Why you should buy an electric bike to fix your commute
E-bikes combine best aspects of cycling and driving
➡️ The Shortcut Skinny: get out of traffic
🚗 Traffic seems to only be getting worse
🚍 Public transit often stinks – literally and figuratively
⏩ E-bikes are faster than traditional bicycles
🌳 You can use trails and bike lanes to completely avoid traffic
🛣️ You’ll never have to worry about finding parking
🤑 Electric bikes are much cheaper to buy, own, and maintain than a car
🔧 Most maintenance and repair can be DIY
☔️ Hot weather won’t make you as sweaty as cycling, and cold or rainy weather can be dressed for
“Fat tire” e-bikes give more traction on snowy or wet roads
Cars are a convenient way to get around, yet as traffic gets worse, in some cities, the car is becoming more of a blight on our lives than something to celebrate. What’s more, although there is a slow shift to electric power, that segment of the auto industry remains niche and expensive. That’s to say nothing of the pollution caused by so many gas-chugging cars.
But the alternatives are few. If you’re sick of leaving an hour before work to sit in traffic over what would otherwise be a 15-to-20-minute trip, most cities offer public transit, but that can be limited to slow buses, thanks in part to often spotty service. You could use a rideshare app, but you’ll still be stuck in traffic, only with a driver whose habits you might not be comfortable with. You could take a bike, but not everyone has the time, ability or confidence to do so. Maybe it’s time to think about buying an electric bike.
Consider the electric bicycle
With a potential top speed of up to 28 miles per hour – or more if your e-bike has the right setting – e-bikes let you more comfortably occupy the middle of a lane, which is often the safest place to be, when alternatives don’t exist. That means you still get where you’re going almost as quickly as you can with a car.
And because you’re on a bike, you won’t find yourself dealing with the stop-and-go of the freeway. Where bike lanes exist, I can tell you from over a decade of personal experience it’s a joy to cruise past blocks of cars frozen in place by overloaded roads with poorly-timed traffic lights. In a bicycle-friendly city, you’ll even find fully-separated bike lanes and beautiful trails that wind through parklands or forested areas. Though it’s good to be sure your bike can use those facilities, as class 3 e-bikes – the fastest ones – usually can’t.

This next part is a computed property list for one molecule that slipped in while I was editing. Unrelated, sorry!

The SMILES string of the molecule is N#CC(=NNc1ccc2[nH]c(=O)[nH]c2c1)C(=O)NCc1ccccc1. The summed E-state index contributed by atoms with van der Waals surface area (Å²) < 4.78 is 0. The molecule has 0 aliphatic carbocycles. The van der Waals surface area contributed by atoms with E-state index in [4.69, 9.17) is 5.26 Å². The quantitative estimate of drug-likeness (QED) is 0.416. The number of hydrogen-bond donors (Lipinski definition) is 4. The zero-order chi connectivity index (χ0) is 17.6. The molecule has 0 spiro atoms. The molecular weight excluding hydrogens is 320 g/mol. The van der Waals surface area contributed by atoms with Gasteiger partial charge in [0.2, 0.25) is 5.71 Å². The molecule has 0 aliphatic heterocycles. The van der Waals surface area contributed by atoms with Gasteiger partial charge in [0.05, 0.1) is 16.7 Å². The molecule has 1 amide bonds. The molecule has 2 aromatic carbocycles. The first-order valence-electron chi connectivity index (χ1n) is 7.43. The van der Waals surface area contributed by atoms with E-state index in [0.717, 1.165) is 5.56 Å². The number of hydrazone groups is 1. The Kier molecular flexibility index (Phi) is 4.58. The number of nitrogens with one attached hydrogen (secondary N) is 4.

Parking becomes a non-issue with bikes, electric or not. Generally, you’ll only need a good U-lock and a well-secured post or bike rack, and you’re set. In a pinch, you can use a tree, a chain link fence, the handrail of a set of stairs, or whatever other sturdy solid object you can find that your lock or supplementary cable fits around.
Money is another factor. Yes, electric bicycles can be expensive (there’s even an $80,000 e-bike out there that whiffs of “we were so concerned about whether we could, we never considered whether we should”), but it’s easy to find a quality one for under $2,000, and Amazon is full of sub-$1,000 e-bikes, like the HeyBike Cityscape. Even the cheapest used cars tend to be priced higher, and after you buy them, they sap even more money when you need to pay for gas, insurance, maintenance and inevitable repairs.
With an e-bike, as with a regular bicycle, maintenance costs are low and rarely require the attention of an expert. Repairs can often be done with just a little research, and when they can’t, paying an experienced mechanic to do it for you rarely costs more than $200.
But what about the weather?
There’s an adage amongst people, particularly cyclists, living in extreme climates: there is no bad weather – only bad clothes. In the summer heat of Texas, where I commuted daily for over 12 years before moving away, I had to slather on sunscreen and wear light fabric, shorts, and so forth to keep myself from overheating, particularly when I was running late to work and riding fast.
With an electric bike, you’re still out in the heat, but you’re not also biking hard up hills, pouring sweat, red-faced from the effort and your heart pounding so hard you can feel it in your ears. Instead, you’re mostly dry and you can even consider wearing more formal clothing without concern for soaking it in stinky sweat.
Of course, there’s also winter to contend with, and I’ll grant you as a transplant to the upper midwest, that’s harder. But with an e-bike, you only need to consider being warm and not how much warmer you’ll get while you’re pumping the pedals, like you do with a standard bicycle. In both heat and cold, an e-bike gives you more freedom to choose clothes you want to wear, rather than those you have to.
In the rain and snow, e-bikes with so-called “fat tires” are ideal, because although their broad, knobby tread makes ordinary cycling more difficult, the added traction ends up being a boon with self-powered electric bikes, helping to keep you upright in challenging road conditions. I’ll be testing two fat tire e-bikes from Hovsco – the HovAlpha Step-Thru and the HovBeta foldable – for The Shortcut, so be on the lookout for my impressions soon.